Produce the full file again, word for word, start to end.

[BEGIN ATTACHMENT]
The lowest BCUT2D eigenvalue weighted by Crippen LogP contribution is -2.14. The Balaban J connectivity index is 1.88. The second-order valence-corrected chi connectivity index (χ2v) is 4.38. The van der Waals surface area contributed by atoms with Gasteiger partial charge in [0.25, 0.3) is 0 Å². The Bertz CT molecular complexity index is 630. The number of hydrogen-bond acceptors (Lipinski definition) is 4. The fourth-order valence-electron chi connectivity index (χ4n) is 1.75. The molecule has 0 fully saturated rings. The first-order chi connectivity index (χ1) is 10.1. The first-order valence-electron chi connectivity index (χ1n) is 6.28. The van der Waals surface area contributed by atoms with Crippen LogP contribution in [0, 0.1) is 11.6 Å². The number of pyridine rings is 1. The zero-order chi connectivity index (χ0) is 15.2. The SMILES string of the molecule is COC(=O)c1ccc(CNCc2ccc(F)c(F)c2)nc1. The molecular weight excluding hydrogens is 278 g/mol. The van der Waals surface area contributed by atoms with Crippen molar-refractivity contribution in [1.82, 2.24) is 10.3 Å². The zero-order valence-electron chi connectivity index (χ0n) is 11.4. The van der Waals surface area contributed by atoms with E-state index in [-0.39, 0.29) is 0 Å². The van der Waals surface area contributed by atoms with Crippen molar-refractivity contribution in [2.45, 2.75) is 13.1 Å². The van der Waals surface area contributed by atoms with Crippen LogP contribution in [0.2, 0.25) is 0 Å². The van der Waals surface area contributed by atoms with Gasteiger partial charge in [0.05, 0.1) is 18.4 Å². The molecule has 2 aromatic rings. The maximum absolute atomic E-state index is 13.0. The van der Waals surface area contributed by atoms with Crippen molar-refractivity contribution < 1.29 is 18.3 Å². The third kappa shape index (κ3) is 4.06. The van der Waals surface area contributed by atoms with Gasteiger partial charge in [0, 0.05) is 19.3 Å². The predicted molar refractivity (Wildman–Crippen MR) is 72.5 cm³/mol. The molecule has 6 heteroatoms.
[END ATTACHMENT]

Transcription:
The lowest BCUT2D eigenvalue weighted by Crippen LogP contribution is -2.14. The Balaban J connectivity index is 1.88. The second-order valence-corrected chi connectivity index (χ2v) is 4.38. The van der Waals surface area contributed by atoms with Gasteiger partial charge in [0.25, 0.3) is 0 Å². The Bertz CT molecular complexity index is 630. The number of hydrogen-bond acceptors (Lipinski definition) is 4. The fourth-order valence-electron chi connectivity index (χ4n) is 1.75. The molecule has 0 fully saturated rings. The first-order chi connectivity index (χ1) is 10.1. The first-order valence-electron chi connectivity index (χ1n) is 6.28. The van der Waals surface area contributed by atoms with Crippen LogP contribution in [0, 0.1) is 11.6 Å². The number of pyridine rings is 1. The zero-order chi connectivity index (χ0) is 15.2. The SMILES string of the molecule is COC(=O)c1ccc(CNCc2ccc(F)c(F)c2)nc1. The molecular weight excluding hydrogens is 278 g/mol. The van der Waals surface area contributed by atoms with Crippen molar-refractivity contribution in [1.82, 2.24) is 10.3 Å². The zero-order valence-electron chi connectivity index (χ0n) is 11.4. The van der Waals surface area contributed by atoms with E-state index in [-0.39, 0.29) is 0 Å². The van der Waals surface area contributed by atoms with Crippen molar-refractivity contribution in [2.45, 2.75) is 13.1 Å². The van der Waals surface area contributed by atoms with Crippen LogP contribution in [0.2, 0.25) is 0 Å². The van der Waals surface area contributed by atoms with Gasteiger partial charge in [0.05, 0.1) is 18.4 Å². The molecule has 2 aromatic rings. The maximum absolute atomic E-state index is 13.0. The van der Waals surface area contributed by atoms with Crippen molar-refractivity contribution < 1.29 is 18.3 Å². The third kappa shape index (κ3) is 4.06. The van der Waals surface area contributed by atoms with Gasteiger partial charge in [0, 0.05) is 19.3 Å². The predicted molar refractivity (Wildman–Crippen MR) is 72.5 cm³/mol. The molecule has 6 heteroatoms.